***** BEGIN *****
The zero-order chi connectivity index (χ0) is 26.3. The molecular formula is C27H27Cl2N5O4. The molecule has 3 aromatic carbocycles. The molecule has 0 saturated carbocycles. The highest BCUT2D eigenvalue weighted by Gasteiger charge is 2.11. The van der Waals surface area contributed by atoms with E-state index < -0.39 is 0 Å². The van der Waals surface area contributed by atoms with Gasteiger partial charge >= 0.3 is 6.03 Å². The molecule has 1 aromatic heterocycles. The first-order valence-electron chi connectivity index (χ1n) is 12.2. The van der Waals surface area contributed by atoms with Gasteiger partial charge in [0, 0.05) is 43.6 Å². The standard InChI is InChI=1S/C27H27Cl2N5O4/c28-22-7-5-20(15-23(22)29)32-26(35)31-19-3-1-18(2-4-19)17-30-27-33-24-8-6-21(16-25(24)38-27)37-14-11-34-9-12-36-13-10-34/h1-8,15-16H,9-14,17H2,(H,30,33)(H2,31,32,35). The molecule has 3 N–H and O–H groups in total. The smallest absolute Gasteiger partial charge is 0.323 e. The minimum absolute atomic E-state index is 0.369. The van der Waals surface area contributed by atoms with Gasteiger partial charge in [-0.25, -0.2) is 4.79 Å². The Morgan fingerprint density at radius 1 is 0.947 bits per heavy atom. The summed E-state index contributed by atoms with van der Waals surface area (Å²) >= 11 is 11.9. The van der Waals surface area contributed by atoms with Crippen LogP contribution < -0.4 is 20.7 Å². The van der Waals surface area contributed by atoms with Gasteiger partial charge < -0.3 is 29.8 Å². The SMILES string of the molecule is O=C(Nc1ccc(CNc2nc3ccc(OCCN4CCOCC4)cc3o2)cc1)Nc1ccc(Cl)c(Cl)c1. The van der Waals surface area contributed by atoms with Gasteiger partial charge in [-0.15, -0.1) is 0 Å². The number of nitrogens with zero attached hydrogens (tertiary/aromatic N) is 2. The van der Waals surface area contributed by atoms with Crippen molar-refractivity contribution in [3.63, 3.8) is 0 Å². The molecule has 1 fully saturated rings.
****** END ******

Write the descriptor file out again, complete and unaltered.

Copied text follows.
The zero-order chi connectivity index (χ0) is 26.3. The molecular formula is C27H27Cl2N5O4. The molecule has 3 aromatic carbocycles. The molecule has 0 saturated carbocycles. The highest BCUT2D eigenvalue weighted by Gasteiger charge is 2.11. The van der Waals surface area contributed by atoms with E-state index < -0.39 is 0 Å². The van der Waals surface area contributed by atoms with Gasteiger partial charge >= 0.3 is 6.03 Å². The molecule has 1 aromatic heterocycles. The first-order valence-electron chi connectivity index (χ1n) is 12.2. The van der Waals surface area contributed by atoms with Gasteiger partial charge in [0, 0.05) is 43.6 Å². The standard InChI is InChI=1S/C27H27Cl2N5O4/c28-22-7-5-20(15-23(22)29)32-26(35)31-19-3-1-18(2-4-19)17-30-27-33-24-8-6-21(16-25(24)38-27)37-14-11-34-9-12-36-13-10-34/h1-8,15-16H,9-14,17H2,(H,30,33)(H2,31,32,35). The molecule has 3 N–H and O–H groups in total. The smallest absolute Gasteiger partial charge is 0.323 e. The minimum absolute atomic E-state index is 0.369. The van der Waals surface area contributed by atoms with Gasteiger partial charge in [-0.25, -0.2) is 4.79 Å². The Morgan fingerprint density at radius 1 is 0.947 bits per heavy atom. The summed E-state index contributed by atoms with van der Waals surface area (Å²) >= 11 is 11.9. The van der Waals surface area contributed by atoms with Crippen LogP contribution < -0.4 is 20.7 Å². The van der Waals surface area contributed by atoms with Gasteiger partial charge < -0.3 is 29.8 Å². The SMILES string of the molecule is O=C(Nc1ccc(CNc2nc3ccc(OCCN4CCOCC4)cc3o2)cc1)Nc1ccc(Cl)c(Cl)c1. The van der Waals surface area contributed by atoms with Gasteiger partial charge in [-0.15, -0.1) is 0 Å². The number of nitrogens with zero attached hydrogens (tertiary/aromatic N) is 2. The van der Waals surface area contributed by atoms with Crippen molar-refractivity contribution in [3.63, 3.8) is 0 Å². The molecule has 1 fully saturated rings.